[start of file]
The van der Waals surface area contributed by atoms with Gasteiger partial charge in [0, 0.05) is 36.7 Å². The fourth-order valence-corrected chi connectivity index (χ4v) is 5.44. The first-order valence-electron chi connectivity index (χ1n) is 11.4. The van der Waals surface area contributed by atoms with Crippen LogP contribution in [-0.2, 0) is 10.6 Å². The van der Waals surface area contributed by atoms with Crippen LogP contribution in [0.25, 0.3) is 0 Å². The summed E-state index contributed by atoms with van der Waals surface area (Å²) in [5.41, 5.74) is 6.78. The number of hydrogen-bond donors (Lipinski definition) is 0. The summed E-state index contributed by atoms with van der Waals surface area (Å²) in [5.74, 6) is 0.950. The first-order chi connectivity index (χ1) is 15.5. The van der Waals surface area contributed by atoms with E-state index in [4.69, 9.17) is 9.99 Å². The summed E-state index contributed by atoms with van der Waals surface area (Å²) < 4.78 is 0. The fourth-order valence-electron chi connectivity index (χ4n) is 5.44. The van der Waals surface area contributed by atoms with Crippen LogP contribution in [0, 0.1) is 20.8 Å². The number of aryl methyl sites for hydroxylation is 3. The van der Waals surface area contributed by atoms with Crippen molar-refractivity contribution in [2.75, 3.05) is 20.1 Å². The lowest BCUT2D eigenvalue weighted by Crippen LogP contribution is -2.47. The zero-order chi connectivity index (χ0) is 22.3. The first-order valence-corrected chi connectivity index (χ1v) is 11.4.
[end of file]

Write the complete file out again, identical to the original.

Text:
The van der Waals surface area contributed by atoms with Gasteiger partial charge in [0, 0.05) is 36.7 Å². The fourth-order valence-corrected chi connectivity index (χ4v) is 5.44. The first-order valence-electron chi connectivity index (χ1n) is 11.4. The van der Waals surface area contributed by atoms with Crippen LogP contribution in [-0.2, 0) is 10.6 Å². The van der Waals surface area contributed by atoms with Crippen LogP contribution in [0.25, 0.3) is 0 Å². The summed E-state index contributed by atoms with van der Waals surface area (Å²) in [5.41, 5.74) is 6.78. The number of hydrogen-bond donors (Lipinski definition) is 0. The summed E-state index contributed by atoms with van der Waals surface area (Å²) in [5.74, 6) is 0.950. The first-order chi connectivity index (χ1) is 15.5. The van der Waals surface area contributed by atoms with E-state index in [4.69, 9.17) is 9.99 Å². The summed E-state index contributed by atoms with van der Waals surface area (Å²) < 4.78 is 0. The fourth-order valence-electron chi connectivity index (χ4n) is 5.44. The van der Waals surface area contributed by atoms with Crippen LogP contribution in [0, 0.1) is 20.8 Å². The number of aryl methyl sites for hydroxylation is 3. The van der Waals surface area contributed by atoms with Crippen molar-refractivity contribution in [2.75, 3.05) is 20.1 Å². The lowest BCUT2D eigenvalue weighted by Crippen LogP contribution is -2.47. The zero-order chi connectivity index (χ0) is 22.3. The first-order valence-corrected chi connectivity index (χ1v) is 11.4.